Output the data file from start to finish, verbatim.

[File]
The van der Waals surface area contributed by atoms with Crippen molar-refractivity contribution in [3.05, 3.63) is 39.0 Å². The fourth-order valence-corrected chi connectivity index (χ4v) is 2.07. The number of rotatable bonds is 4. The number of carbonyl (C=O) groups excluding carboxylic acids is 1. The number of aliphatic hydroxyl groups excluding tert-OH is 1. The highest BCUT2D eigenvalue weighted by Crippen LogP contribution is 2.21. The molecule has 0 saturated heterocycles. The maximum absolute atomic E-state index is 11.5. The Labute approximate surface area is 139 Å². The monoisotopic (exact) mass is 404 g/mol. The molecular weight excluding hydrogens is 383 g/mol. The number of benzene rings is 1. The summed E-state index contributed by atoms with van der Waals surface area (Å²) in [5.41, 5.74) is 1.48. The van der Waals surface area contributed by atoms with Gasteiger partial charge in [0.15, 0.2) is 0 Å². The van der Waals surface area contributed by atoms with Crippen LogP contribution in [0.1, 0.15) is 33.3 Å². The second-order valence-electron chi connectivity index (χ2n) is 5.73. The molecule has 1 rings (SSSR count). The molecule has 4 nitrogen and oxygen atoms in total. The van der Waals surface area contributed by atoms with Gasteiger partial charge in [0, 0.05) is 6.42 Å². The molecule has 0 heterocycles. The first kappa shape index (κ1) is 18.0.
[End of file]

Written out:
The van der Waals surface area contributed by atoms with Crippen molar-refractivity contribution in [3.05, 3.63) is 39.0 Å². The fourth-order valence-corrected chi connectivity index (χ4v) is 2.07. The number of rotatable bonds is 4. The number of carbonyl (C=O) groups excluding carboxylic acids is 1. The number of aliphatic hydroxyl groups excluding tert-OH is 1. The highest BCUT2D eigenvalue weighted by Crippen LogP contribution is 2.21. The molecule has 0 saturated heterocycles. The maximum absolute atomic E-state index is 11.5. The Labute approximate surface area is 139 Å². The monoisotopic (exact) mass is 404 g/mol. The molecular weight excluding hydrogens is 383 g/mol. The number of benzene rings is 1. The summed E-state index contributed by atoms with van der Waals surface area (Å²) in [5.41, 5.74) is 1.48. The van der Waals surface area contributed by atoms with Gasteiger partial charge in [0.15, 0.2) is 0 Å². The van der Waals surface area contributed by atoms with Crippen LogP contribution in [0.1, 0.15) is 33.3 Å². The second-order valence-electron chi connectivity index (χ2n) is 5.73. The molecule has 1 rings (SSSR count). The molecule has 4 nitrogen and oxygen atoms in total. The van der Waals surface area contributed by atoms with Gasteiger partial charge in [0, 0.05) is 6.42 Å². The molecule has 0 heterocycles. The first kappa shape index (κ1) is 18.0.